Art therapist philosophy 

I believe the creative act or the act of creation has the power to teach us about ourselves to tap deeply into our beliefs, deeper than our conscious mind is able to do, to help us find solutions to problems, answers to questions and give us insight into our beliefs.

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It is important to know that: 

  • Art therapy utilizes creative arts, specifically visual art, to address overwhelming emotions and trauma, resolve conflict, and provide personal insight.

  • The art produced during sessions can catalyze self-discovery and help with the ability to think about old problems in a new way, interrupting cycles of self-defeating behaviors.

  • Art therapy helps the brain recognize, acknowledge and resolve problems beyond our immediate awareness or conscious control.

  • Being an artist is not important in order to use the power of creation to examine behaviors, feelings, thoughts and reactions or gain personal insight.  

  • Artistic expression, regardless of talent, helps connect and ground life’s experiences in a gentle and non-threatening way, reorienting and transforming oneself. 

What is Art Therapy?

Art therapy is an integrative mental health profession that combines knowledge and understanding of human development and psychological theories and techniques with visual arts and the creative process to provide a unique approach for helping clients improve psychological health, cognitive abilities, and sensory-motor functions. Art therapists use art media, and often the verbal processing of produced imagery, to help people resolve conflicts and problems, develop interpersonal skills, manage behavior, reduce stress, increase self-esteem and self-awareness, and achieve insight.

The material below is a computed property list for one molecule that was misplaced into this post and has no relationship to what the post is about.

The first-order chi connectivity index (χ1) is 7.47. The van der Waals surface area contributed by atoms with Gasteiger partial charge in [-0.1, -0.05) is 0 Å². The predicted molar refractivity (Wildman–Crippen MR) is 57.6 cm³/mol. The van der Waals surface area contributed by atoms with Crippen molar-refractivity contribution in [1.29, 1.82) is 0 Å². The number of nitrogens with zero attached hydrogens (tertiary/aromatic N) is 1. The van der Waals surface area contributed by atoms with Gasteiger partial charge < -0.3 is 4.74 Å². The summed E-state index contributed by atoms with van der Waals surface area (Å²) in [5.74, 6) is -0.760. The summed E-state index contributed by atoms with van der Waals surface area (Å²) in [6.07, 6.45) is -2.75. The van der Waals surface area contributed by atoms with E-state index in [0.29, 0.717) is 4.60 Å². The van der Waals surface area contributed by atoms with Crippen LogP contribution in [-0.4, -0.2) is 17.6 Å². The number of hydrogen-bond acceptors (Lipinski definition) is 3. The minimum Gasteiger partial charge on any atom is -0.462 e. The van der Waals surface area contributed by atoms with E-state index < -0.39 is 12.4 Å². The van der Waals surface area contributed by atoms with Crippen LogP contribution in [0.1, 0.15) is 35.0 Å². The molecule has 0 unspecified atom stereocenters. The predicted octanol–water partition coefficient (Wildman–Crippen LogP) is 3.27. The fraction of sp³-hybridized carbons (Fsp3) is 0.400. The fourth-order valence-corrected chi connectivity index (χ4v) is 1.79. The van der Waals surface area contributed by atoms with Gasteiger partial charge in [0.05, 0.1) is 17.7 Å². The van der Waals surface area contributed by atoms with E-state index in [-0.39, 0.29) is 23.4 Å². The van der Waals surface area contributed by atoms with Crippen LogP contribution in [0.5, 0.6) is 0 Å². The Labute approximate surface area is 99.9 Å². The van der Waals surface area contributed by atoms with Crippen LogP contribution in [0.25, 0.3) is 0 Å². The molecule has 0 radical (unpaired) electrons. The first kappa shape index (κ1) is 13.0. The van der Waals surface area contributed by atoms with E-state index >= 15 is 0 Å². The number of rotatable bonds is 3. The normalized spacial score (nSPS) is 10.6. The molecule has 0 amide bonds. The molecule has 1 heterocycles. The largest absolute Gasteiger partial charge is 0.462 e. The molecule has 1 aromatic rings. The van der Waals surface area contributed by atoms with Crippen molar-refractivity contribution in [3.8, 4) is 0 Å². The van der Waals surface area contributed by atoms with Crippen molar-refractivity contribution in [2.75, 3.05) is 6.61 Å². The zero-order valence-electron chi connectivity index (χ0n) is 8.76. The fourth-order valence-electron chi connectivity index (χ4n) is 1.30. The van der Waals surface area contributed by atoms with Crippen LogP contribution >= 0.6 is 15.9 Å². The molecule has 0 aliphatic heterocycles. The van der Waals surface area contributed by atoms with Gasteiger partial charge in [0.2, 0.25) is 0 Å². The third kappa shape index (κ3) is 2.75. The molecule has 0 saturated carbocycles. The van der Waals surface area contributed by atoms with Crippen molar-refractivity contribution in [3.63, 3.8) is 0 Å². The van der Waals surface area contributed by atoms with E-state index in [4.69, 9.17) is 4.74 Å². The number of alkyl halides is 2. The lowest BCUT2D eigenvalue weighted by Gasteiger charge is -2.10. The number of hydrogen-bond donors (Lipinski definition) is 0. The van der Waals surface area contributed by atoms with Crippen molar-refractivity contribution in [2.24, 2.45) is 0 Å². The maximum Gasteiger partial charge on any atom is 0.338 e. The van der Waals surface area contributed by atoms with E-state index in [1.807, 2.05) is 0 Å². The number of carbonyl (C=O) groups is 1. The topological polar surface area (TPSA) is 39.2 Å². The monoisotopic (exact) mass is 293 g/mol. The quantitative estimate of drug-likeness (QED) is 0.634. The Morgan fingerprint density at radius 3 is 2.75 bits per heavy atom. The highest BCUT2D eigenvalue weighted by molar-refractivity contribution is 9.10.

Art therapy has the unique ability to unlock emotional expression by facilitating non-verbal communication. This is especially useful in cases where traditional psychotherapy has been ineffectual. Art and art making are inherently perceptually and sensory based and involve the brain and the body in ways that verbal language does not. Art therapy provides an alternative means of communicating for those who cannot find the words to express anxiety, pain or emotions as a result of trauma, combat, physical abuse, loss of brain function, depression, and other debilitating health conditions.

Although use of visual imagery is the foundational tenet of art therapy, art therapists uniquely draw from multiple theoretical approaches in their understanding, design, and implementation of treatment. Art therapists understand the science of imagery and the therapeutic potentials of color, texture, and various art media and how these affect a wide range of potential clients and personalities. Rigorous clinical training in working with individuals, families, and groups prepare art therapists to make parallel assessments of clients’ general psychological disposition and how art as a process is likely to moderate conditions and corresponding behavior. Recognizing the ability of art and art-making to reveal thoughts and feelings, and knowledge and skill to safely manage the reactions they may evoke, are competencies that define art therapy as a profession.

From the American Art Therapy Association

Who Benefits from Art Therapy?

Art therapy is action-oriented and experience-based. Such inherent qualities differentiate it from other forms of therapy and make it particularly effective for a variety of client populations. Art therapists work with individuals, couples, families and groups in diverse settings, including hospitals, schools, psychiatric and rehabilitation facilities, community mental health clinics, wellness centers, forensic institutions, crisis centers, senior communities, veteran’s clinics, juvenile facilities, correctional institutions and other community facilities. The methods and treatment objectives of art therapy differ depending on the setting and client population.

From the American Art Therapy Association

The creative process is a spiritual channel to the miraculous.
— Lenard Cohen